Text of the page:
I'm not advocating it, just saying that it can be done and is done regularly and with little detriment. However, I would not say that 3.4m is a 'big' dinghy in this context and I guarantee that if I'd tried to tow that to Bermuda it would have flipped and been lost.
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Old 03-10-2019, 18:35   #21
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Re: towing a large Dingi - or not?

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Do I miss something?
I did not have very large long waves from behind - maybe dingi will become faster than the towboat?
Yes, you missed something. Try towing a dinghy in open sea with 15-kt tradewinds from behind and you will end up cutting it loose.
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Old 03-10-2019, 23:06   #22
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Re: towing a large Dinghy - or not?

I'm one of those cruisers that may anchor 3 times a day. To hoist the dink up that often is not practical. So I learned from others, books, and the hard way how it can be done safely.
I installed 2 cleats low on the transom, for towing and handholds while disembarking passengers beam to the swimstep. 2 docklines with shock absorbers for towlines. I prefer to tow as close as possible to the transom as possible favoring the leeward side. The engine is down in running position to keep it straight, and thru bolted on. Gas tank tied on, oars same, slippers, in a canvas bag, anchor in it's spot. 90% of the time it works fine until dead downwind. Then it surfs and bumps the transom! Then I throw out a small drouge attached to a tow line. Problem solved. On overnighters I do hoist it on deck, right side up, engine attached, with everything in it, and set it on the foredeck on removable chalks, engine beside and secured to the mast. On passages, this is my go to life boat. I also have the 8 man liferaft but after seeing it inflated, would not trust it for long.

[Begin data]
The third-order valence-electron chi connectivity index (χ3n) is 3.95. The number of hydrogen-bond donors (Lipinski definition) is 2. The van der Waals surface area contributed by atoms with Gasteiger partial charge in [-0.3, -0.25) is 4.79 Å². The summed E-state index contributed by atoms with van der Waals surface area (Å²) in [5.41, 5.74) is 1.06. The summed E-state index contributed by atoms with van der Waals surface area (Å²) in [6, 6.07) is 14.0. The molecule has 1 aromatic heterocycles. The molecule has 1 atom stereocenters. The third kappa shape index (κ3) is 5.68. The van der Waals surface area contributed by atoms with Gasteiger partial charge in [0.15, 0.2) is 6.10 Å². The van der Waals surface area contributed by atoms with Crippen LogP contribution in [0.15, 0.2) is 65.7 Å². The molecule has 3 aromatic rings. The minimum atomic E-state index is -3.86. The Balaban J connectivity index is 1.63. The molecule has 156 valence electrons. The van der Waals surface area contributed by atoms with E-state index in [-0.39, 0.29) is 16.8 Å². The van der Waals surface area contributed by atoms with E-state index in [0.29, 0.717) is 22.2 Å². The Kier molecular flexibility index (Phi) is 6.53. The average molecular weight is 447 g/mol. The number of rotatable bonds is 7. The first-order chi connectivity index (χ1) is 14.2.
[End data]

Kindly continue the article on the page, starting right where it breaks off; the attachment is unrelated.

Bear in mind I have a12' rib and 20hp eng. Smaller lighter dingys will flip in high winds unless properly weighted with a 5 gal water jug or 2.
I did flip mine once in 45kts, because I had it on a 50' towline. Thats why I tow it close now. To right it I tied a line to one side and stood on the other. It righted right away.
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Old 04-10-2019, 00:23   #23
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Re: towing a large Dinghy - or not?